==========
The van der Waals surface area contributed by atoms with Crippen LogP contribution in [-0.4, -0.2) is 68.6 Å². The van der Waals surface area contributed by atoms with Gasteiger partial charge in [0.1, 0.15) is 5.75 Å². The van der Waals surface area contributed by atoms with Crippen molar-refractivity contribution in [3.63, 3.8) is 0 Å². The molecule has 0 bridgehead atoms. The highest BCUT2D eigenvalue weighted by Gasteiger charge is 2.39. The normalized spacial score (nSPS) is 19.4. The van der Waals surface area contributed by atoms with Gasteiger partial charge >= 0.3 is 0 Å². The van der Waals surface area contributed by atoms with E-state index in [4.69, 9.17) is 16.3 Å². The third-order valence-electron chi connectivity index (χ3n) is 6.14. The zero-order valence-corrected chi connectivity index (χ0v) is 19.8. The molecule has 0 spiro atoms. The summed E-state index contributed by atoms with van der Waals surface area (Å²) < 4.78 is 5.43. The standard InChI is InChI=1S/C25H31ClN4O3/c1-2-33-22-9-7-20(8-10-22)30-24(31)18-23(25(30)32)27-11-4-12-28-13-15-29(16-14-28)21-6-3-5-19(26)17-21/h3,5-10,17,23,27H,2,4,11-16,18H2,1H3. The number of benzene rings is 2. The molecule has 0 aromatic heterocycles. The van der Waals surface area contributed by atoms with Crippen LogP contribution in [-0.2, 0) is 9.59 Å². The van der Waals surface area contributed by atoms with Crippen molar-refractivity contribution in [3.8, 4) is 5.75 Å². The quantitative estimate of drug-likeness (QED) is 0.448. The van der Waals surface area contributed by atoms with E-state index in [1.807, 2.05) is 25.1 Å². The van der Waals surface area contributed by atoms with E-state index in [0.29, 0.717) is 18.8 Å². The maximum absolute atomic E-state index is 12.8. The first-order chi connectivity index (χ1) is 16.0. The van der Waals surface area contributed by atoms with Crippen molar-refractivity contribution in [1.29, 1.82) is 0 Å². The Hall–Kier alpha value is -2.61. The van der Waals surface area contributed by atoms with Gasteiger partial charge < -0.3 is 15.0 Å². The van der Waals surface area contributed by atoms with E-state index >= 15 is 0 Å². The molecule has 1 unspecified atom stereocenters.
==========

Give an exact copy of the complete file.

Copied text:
The van der Waals surface area contributed by atoms with Crippen LogP contribution in [-0.4, -0.2) is 68.6 Å². The van der Waals surface area contributed by atoms with Gasteiger partial charge in [0.1, 0.15) is 5.75 Å². The van der Waals surface area contributed by atoms with Crippen molar-refractivity contribution in [3.63, 3.8) is 0 Å². The molecule has 0 bridgehead atoms. The highest BCUT2D eigenvalue weighted by Gasteiger charge is 2.39. The normalized spacial score (nSPS) is 19.4. The van der Waals surface area contributed by atoms with Gasteiger partial charge >= 0.3 is 0 Å². The van der Waals surface area contributed by atoms with E-state index in [4.69, 9.17) is 16.3 Å². The third-order valence-electron chi connectivity index (χ3n) is 6.14. The zero-order valence-corrected chi connectivity index (χ0v) is 19.8. The molecule has 0 spiro atoms. The summed E-state index contributed by atoms with van der Waals surface area (Å²) < 4.78 is 5.43. The standard InChI is InChI=1S/C25H31ClN4O3/c1-2-33-22-9-7-20(8-10-22)30-24(31)18-23(25(30)32)27-11-4-12-28-13-15-29(16-14-28)21-6-3-5-19(26)17-21/h3,5-10,17,23,27H,2,4,11-16,18H2,1H3. The number of benzene rings is 2. The molecule has 0 aromatic heterocycles. The van der Waals surface area contributed by atoms with Crippen LogP contribution in [-0.2, 0) is 9.59 Å². The van der Waals surface area contributed by atoms with Crippen molar-refractivity contribution in [3.8, 4) is 5.75 Å². The quantitative estimate of drug-likeness (QED) is 0.448. The van der Waals surface area contributed by atoms with E-state index in [1.807, 2.05) is 25.1 Å². The van der Waals surface area contributed by atoms with E-state index in [0.29, 0.717) is 18.8 Å². The maximum absolute atomic E-state index is 12.8. The first-order chi connectivity index (χ1) is 16.0. The van der Waals surface area contributed by atoms with Crippen molar-refractivity contribution in [1.29, 1.82) is 0 Å². The Hall–Kier alpha value is -2.61. The van der Waals surface area contributed by atoms with Gasteiger partial charge < -0.3 is 15.0 Å². The van der Waals surface area contributed by atoms with E-state index >= 15 is 0 Å². The molecule has 1 unspecified atom stereocenters.